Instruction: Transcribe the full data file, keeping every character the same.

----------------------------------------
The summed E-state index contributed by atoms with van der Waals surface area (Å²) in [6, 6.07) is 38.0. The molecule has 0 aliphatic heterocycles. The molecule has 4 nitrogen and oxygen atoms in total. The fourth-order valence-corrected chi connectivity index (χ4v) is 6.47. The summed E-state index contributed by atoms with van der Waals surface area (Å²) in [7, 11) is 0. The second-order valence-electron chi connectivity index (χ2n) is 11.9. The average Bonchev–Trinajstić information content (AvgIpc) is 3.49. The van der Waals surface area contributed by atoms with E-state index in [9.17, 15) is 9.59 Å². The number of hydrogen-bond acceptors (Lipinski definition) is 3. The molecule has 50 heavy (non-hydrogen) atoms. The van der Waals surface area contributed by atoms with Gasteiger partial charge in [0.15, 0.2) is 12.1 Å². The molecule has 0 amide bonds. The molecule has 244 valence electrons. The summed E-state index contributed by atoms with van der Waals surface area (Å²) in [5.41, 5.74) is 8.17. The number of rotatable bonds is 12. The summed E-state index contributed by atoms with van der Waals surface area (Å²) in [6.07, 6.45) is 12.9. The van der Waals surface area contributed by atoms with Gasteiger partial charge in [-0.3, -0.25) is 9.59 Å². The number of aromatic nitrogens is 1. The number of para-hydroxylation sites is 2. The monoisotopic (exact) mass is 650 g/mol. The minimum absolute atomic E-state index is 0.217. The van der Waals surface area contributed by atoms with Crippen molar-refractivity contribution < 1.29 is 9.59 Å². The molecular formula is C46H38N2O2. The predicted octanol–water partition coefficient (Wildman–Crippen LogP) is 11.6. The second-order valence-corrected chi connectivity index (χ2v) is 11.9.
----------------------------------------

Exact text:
The summed E-state index contributed by atoms with van der Waals surface area (Å²) in [6, 6.07) is 38.0. The molecule has 0 aliphatic heterocycles. The molecule has 4 nitrogen and oxygen atoms in total. The fourth-order valence-corrected chi connectivity index (χ4v) is 6.47. The summed E-state index contributed by atoms with van der Waals surface area (Å²) in [7, 11) is 0. The second-order valence-electron chi connectivity index (χ2n) is 11.9. The average Bonchev–Trinajstić information content (AvgIpc) is 3.49. The van der Waals surface area contributed by atoms with E-state index in [9.17, 15) is 9.59 Å². The number of hydrogen-bond acceptors (Lipinski definition) is 3. The molecule has 50 heavy (non-hydrogen) atoms. The van der Waals surface area contributed by atoms with Gasteiger partial charge in [0.15, 0.2) is 12.1 Å². The molecule has 0 amide bonds. The molecule has 244 valence electrons. The summed E-state index contributed by atoms with van der Waals surface area (Å²) in [5.41, 5.74) is 8.17. The number of rotatable bonds is 12. The summed E-state index contributed by atoms with van der Waals surface area (Å²) in [6.07, 6.45) is 12.9. The van der Waals surface area contributed by atoms with Gasteiger partial charge in [-0.3, -0.25) is 9.59 Å². The number of aromatic nitrogens is 1. The number of para-hydroxylation sites is 2. The monoisotopic (exact) mass is 650 g/mol. The minimum absolute atomic E-state index is 0.217. The van der Waals surface area contributed by atoms with Crippen molar-refractivity contribution < 1.29 is 9.59 Å². The molecular formula is C46H38N2O2. The predicted octanol–water partition coefficient (Wildman–Crippen LogP) is 11.6. The second-order valence-corrected chi connectivity index (χ2v) is 11.9.